Just when I thought it wasn’t possible to be any more charmed by a Zelda game following the incredible rhythm adventure of Cadence of Hyrule, along came the utterly delightful and adorable remake of the 1993 Game Boy classic Link’s Awakening. Despite having never played the original and lacking any semblance of nostalgia, I was immediately in love with this iteration of Hyrule’s greatest hero. With each swing of my sword and lovable hop, I was somehow still transported to feeling like the 8 year old I was when the original was released.
Both the look and feel of the game are key for providing this sort of de-aging stimuli in the brain. One of the greatest strengths of Link’s Awakening is the claymation aesthetic throughout. You feel like a kid because you’re essentially playing a stop-motion cartoon come to life, giving off that “how’d they do that” feeling I probably hadn’t felt since the jump from the 16-bit to the 32-bit era. This is greatly aided by the relatively low challenge level of the game, which provides a wonderful sense of accomplishment every time you solve one of the less not quite so complicated puzzles or best another dungeon boss. Wrap all this up in a sweeping orchestral score and you will be puffing out your chest just like Link as you uncover the wonders of Koholint Island.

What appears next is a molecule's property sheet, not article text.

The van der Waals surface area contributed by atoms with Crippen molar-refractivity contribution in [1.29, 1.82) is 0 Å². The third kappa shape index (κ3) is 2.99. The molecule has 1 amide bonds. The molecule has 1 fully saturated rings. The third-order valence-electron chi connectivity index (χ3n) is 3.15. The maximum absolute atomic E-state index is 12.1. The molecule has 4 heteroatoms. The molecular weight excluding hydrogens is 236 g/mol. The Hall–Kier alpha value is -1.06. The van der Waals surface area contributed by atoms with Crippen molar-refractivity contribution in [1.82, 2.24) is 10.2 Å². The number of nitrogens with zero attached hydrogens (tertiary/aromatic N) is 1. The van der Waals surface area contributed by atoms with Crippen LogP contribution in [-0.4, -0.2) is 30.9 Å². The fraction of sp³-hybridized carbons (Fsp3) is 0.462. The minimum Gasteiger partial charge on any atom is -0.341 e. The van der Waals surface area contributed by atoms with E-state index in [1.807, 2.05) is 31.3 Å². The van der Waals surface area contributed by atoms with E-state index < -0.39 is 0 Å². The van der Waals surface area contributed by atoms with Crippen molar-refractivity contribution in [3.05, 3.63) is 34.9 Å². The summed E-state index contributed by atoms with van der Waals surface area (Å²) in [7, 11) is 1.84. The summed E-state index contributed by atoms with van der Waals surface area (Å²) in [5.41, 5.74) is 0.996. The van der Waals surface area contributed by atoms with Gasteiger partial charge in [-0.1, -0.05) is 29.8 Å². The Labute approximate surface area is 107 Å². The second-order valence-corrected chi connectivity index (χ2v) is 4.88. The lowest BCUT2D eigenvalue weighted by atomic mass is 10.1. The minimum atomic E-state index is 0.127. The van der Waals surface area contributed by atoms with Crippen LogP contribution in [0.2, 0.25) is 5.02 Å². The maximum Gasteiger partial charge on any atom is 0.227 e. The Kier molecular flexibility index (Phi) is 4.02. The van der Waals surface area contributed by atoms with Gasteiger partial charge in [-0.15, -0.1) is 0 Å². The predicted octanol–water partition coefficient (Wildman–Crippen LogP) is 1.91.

Even my attention span felt like it was back to childhood levels. I found myself repeatedly doing random things instead of focusing on the main storyline. Every field of grass or pile of rocks was another opportunity to play around and extend my adventure. I even noticed that I would just randomly swing my sword or jump unnecessarily because it felt so good and freeing to do so. If not for having won each of the different claw machine objects thanks to my preternaturally amazing crane game instincts, I’d likely still be stuck in that shack, paying rupee after rupee to the claw machine gods. It was probably the least serious I’ve taken a game in quite some time, and my experience was far better for it.
Perhaps most importantly, the game also massively benefits from feeling like it was lovingly designed by a child. Thanks to some dreamlike weirdness and a welcome but odd incorporation of characters from numerous other Nintendo titles ranging from Super Mario to Kirby, the game comes across like what’d you’d get by asking an early 90’s kid for an idea for a game and then watching him mash together all his favorites for one wild ride that’d make you question whether your lunch was laced with psychedelics. Just try not to smile when you’re bouncing off a goomba’s head during one of the many endearing side-scrolling sections.
Aside from making me feel like a kid, Link’s Awakening also made me extremely excited for the day that I get to share my love of video games with my kids. Every aspect of the game just seemed perfect for inspiring that sense of wonder and awe in games for the next generation that mine had. Its blend of simple yet fun puzzles and a modestly sized open world are a fitting way to show kids just what games are capable of without overwhelming them. And, in those moments where my future offspring finally experience the wonder of Link’s Awakening, I’ll be both proud and envious of those lucky little suckers.
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